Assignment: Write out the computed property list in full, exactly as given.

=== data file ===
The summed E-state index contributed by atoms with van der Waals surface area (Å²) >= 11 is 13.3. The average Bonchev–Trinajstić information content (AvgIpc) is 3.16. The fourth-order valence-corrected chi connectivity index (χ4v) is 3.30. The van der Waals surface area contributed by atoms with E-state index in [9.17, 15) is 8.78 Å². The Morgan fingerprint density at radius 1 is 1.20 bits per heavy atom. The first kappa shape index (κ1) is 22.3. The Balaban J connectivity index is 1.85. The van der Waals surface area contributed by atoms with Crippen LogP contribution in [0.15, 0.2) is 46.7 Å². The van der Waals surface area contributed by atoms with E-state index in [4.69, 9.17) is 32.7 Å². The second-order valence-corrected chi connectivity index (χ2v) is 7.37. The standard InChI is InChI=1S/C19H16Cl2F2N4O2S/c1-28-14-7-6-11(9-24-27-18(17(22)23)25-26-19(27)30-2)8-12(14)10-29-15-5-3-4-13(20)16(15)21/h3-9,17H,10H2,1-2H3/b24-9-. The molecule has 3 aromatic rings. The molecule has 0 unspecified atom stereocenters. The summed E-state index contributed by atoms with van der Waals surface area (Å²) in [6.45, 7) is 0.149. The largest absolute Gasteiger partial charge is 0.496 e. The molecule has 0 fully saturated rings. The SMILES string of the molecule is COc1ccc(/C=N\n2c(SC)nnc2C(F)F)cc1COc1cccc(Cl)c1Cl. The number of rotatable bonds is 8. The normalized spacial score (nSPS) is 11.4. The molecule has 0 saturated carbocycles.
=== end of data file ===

The summed E-state index contributed by atoms with van der Waals surface area (Å²) >= 11 is 13.3. The average Bonchev–Trinajstić information content (AvgIpc) is 3.16. The fourth-order valence-corrected chi connectivity index (χ4v) is 3.30. The van der Waals surface area contributed by atoms with E-state index in [9.17, 15) is 8.78 Å². The Morgan fingerprint density at radius 1 is 1.20 bits per heavy atom. The first kappa shape index (κ1) is 22.3. The Balaban J connectivity index is 1.85. The van der Waals surface area contributed by atoms with Crippen LogP contribution in [0.15, 0.2) is 46.7 Å². The van der Waals surface area contributed by atoms with E-state index in [4.69, 9.17) is 32.7 Å². The second-order valence-corrected chi connectivity index (χ2v) is 7.37. The standard InChI is InChI=1S/C19H16Cl2F2N4O2S/c1-28-14-7-6-11(9-24-27-18(17(22)23)25-26-19(27)30-2)8-12(14)10-29-15-5-3-4-13(20)16(15)21/h3-9,17H,10H2,1-2H3/b24-9-. The molecule has 3 aromatic rings. The molecule has 0 unspecified atom stereocenters. The summed E-state index contributed by atoms with van der Waals surface area (Å²) in [6.45, 7) is 0.149. The largest absolute Gasteiger partial charge is 0.496 e. The molecule has 0 fully saturated rings. The SMILES string of the molecule is COc1ccc(/C=N\n2c(SC)nnc2C(F)F)cc1COc1cccc(Cl)c1Cl. The number of rotatable bonds is 8. The normalized spacial score (nSPS) is 11.4. The molecule has 0 saturated carbocycles.